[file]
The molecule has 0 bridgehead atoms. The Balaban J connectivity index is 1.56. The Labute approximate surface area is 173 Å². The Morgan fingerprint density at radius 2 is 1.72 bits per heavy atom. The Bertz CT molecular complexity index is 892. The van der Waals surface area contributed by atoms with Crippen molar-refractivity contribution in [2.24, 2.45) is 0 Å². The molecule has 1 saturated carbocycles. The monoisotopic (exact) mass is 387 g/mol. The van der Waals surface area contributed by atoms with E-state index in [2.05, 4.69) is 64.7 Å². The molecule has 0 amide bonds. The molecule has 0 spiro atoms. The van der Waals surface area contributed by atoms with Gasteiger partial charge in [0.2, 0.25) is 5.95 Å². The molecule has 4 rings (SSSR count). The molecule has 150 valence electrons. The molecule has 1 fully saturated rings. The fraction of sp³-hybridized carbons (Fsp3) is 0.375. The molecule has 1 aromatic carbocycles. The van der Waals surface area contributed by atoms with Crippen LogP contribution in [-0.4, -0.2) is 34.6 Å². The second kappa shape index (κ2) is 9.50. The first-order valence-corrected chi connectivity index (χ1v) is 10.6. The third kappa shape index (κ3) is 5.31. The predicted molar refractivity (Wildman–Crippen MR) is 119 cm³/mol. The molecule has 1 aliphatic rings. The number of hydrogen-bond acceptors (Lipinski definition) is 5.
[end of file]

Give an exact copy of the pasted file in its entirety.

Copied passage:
The molecule has 0 bridgehead atoms. The Balaban J connectivity index is 1.56. The Labute approximate surface area is 173 Å². The Morgan fingerprint density at radius 2 is 1.72 bits per heavy atom. The Bertz CT molecular complexity index is 892. The van der Waals surface area contributed by atoms with Crippen molar-refractivity contribution in [2.24, 2.45) is 0 Å². The molecule has 1 saturated carbocycles. The monoisotopic (exact) mass is 387 g/mol. The van der Waals surface area contributed by atoms with E-state index in [2.05, 4.69) is 64.7 Å². The molecule has 0 amide bonds. The molecule has 0 spiro atoms. The van der Waals surface area contributed by atoms with Gasteiger partial charge in [0.2, 0.25) is 5.95 Å². The molecule has 4 rings (SSSR count). The molecule has 150 valence electrons. The molecule has 1 fully saturated rings. The fraction of sp³-hybridized carbons (Fsp3) is 0.375. The molecule has 1 aromatic carbocycles. The van der Waals surface area contributed by atoms with Crippen LogP contribution in [-0.4, -0.2) is 34.6 Å². The second kappa shape index (κ2) is 9.50. The first-order valence-corrected chi connectivity index (χ1v) is 10.6. The third kappa shape index (κ3) is 5.31. The predicted molar refractivity (Wildman–Crippen MR) is 119 cm³/mol. The molecule has 1 aliphatic rings. The number of hydrogen-bond acceptors (Lipinski definition) is 5.